• settlement-major-label
      • settlement-minor-label

  • Once these adjustments are done, click on the Publish button (top-right corner). You will ge a window were you can compare the original vs. the modified style. Make sure everything is alright and click Publish again.

  • Finally, click on the Styles button at the top-left corner of the editor to go back to your styles list. You should see your new style listed there.

  • To use this style on your interactive map, click on the Share button right of the style and copy the Style URL under Developer resources. It should look something like mapbox://styles/xxxxxx/xxxxxxxxxxx.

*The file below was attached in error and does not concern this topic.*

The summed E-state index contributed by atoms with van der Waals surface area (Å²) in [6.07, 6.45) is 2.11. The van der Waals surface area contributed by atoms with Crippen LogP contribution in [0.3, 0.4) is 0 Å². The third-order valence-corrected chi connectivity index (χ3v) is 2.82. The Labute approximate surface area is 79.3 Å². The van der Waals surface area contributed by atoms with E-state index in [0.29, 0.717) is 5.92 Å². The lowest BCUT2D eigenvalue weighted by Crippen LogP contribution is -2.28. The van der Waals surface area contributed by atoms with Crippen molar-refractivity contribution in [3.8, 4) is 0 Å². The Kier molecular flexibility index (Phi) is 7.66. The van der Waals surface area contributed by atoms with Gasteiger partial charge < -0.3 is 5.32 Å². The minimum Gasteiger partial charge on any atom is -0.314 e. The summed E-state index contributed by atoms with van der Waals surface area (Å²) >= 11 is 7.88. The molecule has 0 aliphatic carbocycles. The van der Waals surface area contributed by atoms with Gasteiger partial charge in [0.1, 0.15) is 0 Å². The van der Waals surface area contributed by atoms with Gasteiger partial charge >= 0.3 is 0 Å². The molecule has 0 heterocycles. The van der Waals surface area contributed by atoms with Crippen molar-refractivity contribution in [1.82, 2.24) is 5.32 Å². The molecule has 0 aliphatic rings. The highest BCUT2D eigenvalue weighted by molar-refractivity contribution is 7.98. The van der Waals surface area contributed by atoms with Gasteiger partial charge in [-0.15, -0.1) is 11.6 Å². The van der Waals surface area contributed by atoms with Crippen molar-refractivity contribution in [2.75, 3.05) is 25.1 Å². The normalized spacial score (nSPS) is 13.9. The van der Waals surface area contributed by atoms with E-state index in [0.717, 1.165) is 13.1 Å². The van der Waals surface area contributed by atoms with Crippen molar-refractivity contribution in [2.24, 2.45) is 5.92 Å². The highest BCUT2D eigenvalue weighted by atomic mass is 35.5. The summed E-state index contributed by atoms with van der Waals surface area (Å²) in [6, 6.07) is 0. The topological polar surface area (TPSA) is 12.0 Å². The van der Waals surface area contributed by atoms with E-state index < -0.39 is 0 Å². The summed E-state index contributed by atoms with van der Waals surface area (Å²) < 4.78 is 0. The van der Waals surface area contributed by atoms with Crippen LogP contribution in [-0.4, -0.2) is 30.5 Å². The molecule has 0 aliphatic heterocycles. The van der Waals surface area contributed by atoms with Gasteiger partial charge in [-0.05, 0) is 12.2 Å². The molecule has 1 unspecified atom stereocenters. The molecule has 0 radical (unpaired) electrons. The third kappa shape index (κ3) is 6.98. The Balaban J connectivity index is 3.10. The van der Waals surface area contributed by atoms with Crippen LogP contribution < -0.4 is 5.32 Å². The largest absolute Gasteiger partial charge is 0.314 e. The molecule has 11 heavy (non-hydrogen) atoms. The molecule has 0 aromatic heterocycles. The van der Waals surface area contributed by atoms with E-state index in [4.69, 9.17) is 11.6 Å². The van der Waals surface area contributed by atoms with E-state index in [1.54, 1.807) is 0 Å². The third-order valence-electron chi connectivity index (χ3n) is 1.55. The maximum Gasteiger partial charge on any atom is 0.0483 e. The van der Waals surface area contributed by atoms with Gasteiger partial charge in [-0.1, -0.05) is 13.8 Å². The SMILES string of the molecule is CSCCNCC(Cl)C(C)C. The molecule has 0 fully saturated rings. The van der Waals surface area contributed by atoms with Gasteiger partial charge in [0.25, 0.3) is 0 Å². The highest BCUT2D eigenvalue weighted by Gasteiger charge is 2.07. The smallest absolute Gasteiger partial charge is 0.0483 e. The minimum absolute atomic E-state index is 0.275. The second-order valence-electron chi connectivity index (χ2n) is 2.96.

• The last thing we need to do in Mapbox is to generate an Access token.

    • To do this, click on the helmet at the top-right corner of the page and select Account, or go to Mapbox’s account page.

    • Once there, click on + Create a token. Give it a name, (usually corresponding to your project), and, for now, leave the URL blank. Once you have a set URL for your live webmap you will have to come back here and set the URL for this token, to restrict its use just for this address.

    • Once this is done, click Create token. You will see your new token in your token list page. It should look something like pk.xx... Copy it and have it handy for the next section.

Setting Up Your HTML, CSS, and JavaScript

The next step in the process is to create the basic setup for a webmap. This will comprise, initially, three files: index.html, styles.css, and map.js. The index.html file will contain the basic information your site will display, the styles.css will contain the styling of that information, and the map.js will contain the JavaScript code powering the map.